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Concept# Analysis of algorithms

Summary

In computer science, the analysis of algorithms is the process of finding the computational complexity of algorithms—the amount of time, storage, or other resources needed to execute them. Usually, this involves determining a function that relates the size of an algorithm's input to the number of steps it takes (its time complexity) or the number of storage locations it uses (its space complexity). An algorithm is said to be efficient when this function's values are small, or grow slowly compared to a growth in the size of the input. Different inputs of the same size may cause the algorithm to have different behavior, so best, worst and average case descriptions might all be of practical interest. When not otherwise specified, the function describing the performance of an algorithm is usually an upper bound, determined from the worst case inputs to the algorithm.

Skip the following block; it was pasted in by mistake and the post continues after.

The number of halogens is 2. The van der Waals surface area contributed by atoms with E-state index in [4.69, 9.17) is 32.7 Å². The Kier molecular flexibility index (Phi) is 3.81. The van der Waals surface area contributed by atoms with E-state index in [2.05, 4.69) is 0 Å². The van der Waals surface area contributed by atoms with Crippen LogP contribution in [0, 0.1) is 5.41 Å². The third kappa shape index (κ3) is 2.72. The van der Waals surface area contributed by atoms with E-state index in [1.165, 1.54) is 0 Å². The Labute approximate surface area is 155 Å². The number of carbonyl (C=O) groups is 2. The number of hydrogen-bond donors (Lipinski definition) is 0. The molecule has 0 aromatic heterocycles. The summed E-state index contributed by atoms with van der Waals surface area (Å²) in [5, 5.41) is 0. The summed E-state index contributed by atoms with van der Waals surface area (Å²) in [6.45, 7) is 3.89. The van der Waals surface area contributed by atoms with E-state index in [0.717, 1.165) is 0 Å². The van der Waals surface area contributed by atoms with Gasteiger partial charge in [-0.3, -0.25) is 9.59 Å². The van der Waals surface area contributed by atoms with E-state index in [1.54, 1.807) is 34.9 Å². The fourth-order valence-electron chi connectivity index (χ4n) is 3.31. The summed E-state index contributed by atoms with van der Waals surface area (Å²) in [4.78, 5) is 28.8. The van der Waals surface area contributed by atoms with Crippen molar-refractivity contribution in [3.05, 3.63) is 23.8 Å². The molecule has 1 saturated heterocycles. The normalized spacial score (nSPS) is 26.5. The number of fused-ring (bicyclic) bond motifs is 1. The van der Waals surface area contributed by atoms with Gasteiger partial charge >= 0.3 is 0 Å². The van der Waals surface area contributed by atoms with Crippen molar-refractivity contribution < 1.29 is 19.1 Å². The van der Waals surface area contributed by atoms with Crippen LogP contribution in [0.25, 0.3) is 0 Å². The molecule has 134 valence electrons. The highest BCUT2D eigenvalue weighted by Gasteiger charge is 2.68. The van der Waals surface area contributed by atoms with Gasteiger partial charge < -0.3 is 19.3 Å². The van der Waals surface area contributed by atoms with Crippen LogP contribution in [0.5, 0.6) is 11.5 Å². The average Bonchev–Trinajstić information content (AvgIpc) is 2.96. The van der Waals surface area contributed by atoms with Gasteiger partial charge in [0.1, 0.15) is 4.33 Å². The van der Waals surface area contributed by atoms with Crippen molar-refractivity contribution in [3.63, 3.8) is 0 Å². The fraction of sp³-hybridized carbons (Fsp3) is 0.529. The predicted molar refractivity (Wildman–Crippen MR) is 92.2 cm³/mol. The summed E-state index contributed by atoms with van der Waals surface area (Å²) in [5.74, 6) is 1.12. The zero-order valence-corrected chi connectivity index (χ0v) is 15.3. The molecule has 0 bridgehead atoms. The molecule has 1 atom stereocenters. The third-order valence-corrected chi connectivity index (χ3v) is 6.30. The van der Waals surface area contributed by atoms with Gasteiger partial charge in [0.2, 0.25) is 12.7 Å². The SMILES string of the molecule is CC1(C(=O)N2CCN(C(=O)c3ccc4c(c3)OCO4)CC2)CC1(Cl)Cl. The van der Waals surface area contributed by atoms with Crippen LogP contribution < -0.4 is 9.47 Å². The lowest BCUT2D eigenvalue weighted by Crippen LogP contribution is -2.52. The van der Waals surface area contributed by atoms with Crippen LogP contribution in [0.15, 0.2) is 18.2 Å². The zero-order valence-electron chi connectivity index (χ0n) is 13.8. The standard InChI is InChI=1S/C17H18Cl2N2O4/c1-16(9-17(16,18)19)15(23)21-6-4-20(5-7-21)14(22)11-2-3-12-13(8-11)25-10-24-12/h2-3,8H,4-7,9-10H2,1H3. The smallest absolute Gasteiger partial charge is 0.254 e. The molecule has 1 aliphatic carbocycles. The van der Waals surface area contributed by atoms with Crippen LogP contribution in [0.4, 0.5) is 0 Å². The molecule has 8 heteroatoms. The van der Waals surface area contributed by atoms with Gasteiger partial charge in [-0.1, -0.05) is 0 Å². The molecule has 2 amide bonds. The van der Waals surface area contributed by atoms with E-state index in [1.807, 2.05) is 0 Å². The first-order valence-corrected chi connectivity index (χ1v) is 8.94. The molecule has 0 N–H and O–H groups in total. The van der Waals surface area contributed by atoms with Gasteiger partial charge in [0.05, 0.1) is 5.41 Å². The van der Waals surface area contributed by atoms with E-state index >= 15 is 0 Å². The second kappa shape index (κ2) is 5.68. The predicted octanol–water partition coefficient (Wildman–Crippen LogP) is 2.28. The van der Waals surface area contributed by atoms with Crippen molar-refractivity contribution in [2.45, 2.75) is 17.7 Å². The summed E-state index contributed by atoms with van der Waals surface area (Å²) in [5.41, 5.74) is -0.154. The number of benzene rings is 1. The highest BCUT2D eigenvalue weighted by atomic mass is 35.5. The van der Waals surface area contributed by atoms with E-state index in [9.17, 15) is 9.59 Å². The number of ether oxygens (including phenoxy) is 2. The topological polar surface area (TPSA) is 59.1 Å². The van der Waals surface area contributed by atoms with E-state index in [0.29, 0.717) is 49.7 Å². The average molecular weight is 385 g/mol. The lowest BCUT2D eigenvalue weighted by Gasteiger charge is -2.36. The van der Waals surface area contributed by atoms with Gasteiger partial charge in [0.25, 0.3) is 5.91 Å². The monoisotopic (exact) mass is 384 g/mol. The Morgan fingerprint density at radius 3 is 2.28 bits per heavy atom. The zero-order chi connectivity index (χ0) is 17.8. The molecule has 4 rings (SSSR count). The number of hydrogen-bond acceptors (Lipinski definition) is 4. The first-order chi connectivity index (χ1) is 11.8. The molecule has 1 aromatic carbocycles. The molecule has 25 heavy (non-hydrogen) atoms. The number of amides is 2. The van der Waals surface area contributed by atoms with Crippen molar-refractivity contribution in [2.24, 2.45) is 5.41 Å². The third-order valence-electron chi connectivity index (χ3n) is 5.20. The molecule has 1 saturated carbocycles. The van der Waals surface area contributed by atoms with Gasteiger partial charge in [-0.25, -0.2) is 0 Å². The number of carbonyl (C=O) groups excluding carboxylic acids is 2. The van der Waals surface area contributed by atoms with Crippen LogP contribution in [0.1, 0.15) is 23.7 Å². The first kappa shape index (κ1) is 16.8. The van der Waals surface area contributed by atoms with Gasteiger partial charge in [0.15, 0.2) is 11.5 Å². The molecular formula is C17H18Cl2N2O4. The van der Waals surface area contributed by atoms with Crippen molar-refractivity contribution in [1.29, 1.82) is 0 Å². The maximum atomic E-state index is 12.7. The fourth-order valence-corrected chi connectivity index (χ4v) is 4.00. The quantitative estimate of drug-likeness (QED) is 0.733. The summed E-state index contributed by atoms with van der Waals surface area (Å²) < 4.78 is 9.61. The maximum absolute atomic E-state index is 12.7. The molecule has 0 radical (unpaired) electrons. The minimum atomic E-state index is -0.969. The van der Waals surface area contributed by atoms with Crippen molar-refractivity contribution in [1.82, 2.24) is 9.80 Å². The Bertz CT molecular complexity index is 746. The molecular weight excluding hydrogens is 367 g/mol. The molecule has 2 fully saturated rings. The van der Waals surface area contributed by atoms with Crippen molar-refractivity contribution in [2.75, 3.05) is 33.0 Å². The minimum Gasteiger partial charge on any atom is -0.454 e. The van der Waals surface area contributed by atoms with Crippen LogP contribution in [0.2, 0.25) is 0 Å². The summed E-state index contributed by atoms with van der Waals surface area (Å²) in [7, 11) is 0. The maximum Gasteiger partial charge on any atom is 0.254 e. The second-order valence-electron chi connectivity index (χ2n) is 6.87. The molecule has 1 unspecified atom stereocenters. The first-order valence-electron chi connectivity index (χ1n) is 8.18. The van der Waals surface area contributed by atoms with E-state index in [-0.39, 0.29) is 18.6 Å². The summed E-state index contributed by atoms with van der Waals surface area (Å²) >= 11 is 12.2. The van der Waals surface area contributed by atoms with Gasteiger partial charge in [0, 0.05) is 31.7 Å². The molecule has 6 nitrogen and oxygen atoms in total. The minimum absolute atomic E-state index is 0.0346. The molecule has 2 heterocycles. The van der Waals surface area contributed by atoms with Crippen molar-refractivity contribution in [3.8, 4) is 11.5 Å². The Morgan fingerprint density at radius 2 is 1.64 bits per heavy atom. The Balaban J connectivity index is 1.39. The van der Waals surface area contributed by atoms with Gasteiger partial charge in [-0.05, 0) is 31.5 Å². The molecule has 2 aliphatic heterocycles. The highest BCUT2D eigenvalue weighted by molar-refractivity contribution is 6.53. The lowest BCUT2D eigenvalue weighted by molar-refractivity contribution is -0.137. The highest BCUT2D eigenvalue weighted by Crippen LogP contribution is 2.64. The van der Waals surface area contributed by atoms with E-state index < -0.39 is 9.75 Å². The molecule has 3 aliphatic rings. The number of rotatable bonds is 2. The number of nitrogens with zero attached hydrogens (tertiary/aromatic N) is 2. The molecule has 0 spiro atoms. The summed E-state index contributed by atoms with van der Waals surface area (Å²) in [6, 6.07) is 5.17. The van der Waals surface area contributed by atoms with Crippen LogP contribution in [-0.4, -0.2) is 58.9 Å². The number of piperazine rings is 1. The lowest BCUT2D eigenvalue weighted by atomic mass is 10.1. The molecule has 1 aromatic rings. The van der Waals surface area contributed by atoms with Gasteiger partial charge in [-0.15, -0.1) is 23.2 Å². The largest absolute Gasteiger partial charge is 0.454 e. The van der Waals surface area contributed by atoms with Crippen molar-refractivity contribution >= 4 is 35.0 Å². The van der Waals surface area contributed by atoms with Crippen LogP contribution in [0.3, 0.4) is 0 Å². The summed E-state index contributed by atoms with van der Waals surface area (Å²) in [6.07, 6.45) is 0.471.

The term "analysis of algorithms" was coined by Donald Knuth. Algorithm analysis is an important part of a broader comp

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In mathematics and computer science, an algorithm (ˈælɡərɪðəm) is a finite sequence of rigorous instructions, typically used to solve a class of specific problems or to perform a computation. Algo

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The students learn the theory and practice of basic concepts and techniques in algorithms. The course covers mathematical induction, techniques for analyzing algorithms, elementary data structures, major algorithmic paradigms such as dynamic programming, sorting and searching, and graph algorithms.